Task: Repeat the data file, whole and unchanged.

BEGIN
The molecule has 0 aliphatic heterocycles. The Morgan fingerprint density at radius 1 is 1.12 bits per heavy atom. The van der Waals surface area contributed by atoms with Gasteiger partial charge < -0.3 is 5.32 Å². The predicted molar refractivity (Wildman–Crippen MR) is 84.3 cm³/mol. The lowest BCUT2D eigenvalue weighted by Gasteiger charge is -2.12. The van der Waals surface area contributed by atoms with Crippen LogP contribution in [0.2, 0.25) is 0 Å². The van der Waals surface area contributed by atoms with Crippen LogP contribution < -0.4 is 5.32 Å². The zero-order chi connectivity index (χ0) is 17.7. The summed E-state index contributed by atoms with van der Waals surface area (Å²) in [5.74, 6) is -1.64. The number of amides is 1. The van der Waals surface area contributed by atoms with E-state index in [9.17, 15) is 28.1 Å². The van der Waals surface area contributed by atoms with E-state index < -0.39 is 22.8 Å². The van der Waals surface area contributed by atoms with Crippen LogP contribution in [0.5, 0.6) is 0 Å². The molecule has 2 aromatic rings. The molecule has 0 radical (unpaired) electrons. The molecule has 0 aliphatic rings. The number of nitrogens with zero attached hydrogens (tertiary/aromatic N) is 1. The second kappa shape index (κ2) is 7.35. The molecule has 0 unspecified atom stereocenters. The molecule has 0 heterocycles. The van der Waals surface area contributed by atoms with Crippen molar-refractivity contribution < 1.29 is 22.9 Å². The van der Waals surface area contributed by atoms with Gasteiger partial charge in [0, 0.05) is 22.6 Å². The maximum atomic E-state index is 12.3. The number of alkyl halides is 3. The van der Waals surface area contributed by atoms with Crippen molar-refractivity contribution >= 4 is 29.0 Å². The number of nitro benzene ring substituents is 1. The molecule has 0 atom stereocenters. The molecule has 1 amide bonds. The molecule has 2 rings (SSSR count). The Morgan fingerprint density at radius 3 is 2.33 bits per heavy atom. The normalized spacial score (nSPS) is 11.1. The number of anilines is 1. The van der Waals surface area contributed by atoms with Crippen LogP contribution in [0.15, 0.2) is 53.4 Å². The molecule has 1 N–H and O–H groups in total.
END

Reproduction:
The molecule has 0 aliphatic heterocycles. The Morgan fingerprint density at radius 1 is 1.12 bits per heavy atom. The van der Waals surface area contributed by atoms with Gasteiger partial charge < -0.3 is 5.32 Å². The predicted molar refractivity (Wildman–Crippen MR) is 84.3 cm³/mol. The lowest BCUT2D eigenvalue weighted by Gasteiger charge is -2.12. The van der Waals surface area contributed by atoms with Crippen LogP contribution in [0.2, 0.25) is 0 Å². The van der Waals surface area contributed by atoms with Crippen LogP contribution < -0.4 is 5.32 Å². The zero-order chi connectivity index (χ0) is 17.7. The summed E-state index contributed by atoms with van der Waals surface area (Å²) in [5.74, 6) is -1.64. The number of amides is 1. The van der Waals surface area contributed by atoms with E-state index in [9.17, 15) is 28.1 Å². The van der Waals surface area contributed by atoms with E-state index < -0.39 is 22.8 Å². The van der Waals surface area contributed by atoms with Crippen LogP contribution in [0.5, 0.6) is 0 Å². The molecule has 2 aromatic rings. The molecule has 0 radical (unpaired) electrons. The molecule has 0 aliphatic rings. The number of nitrogens with zero attached hydrogens (tertiary/aromatic N) is 1. The second kappa shape index (κ2) is 7.35. The molecule has 0 unspecified atom stereocenters. The molecule has 0 heterocycles. The van der Waals surface area contributed by atoms with Crippen molar-refractivity contribution < 1.29 is 22.9 Å². The van der Waals surface area contributed by atoms with Gasteiger partial charge in [0, 0.05) is 22.6 Å². The maximum atomic E-state index is 12.3. The number of alkyl halides is 3. The van der Waals surface area contributed by atoms with Crippen molar-refractivity contribution >= 4 is 29.0 Å². The number of nitro benzene ring substituents is 1. The molecule has 0 atom stereocenters. The molecule has 1 amide bonds. The molecule has 2 rings (SSSR count). The Morgan fingerprint density at radius 3 is 2.33 bits per heavy atom. The normalized spacial score (nSPS) is 11.1. The number of anilines is 1. The van der Waals surface area contributed by atoms with Crippen LogP contribution in [0.15, 0.2) is 53.4 Å². The molecule has 1 N–H and O–H groups in total.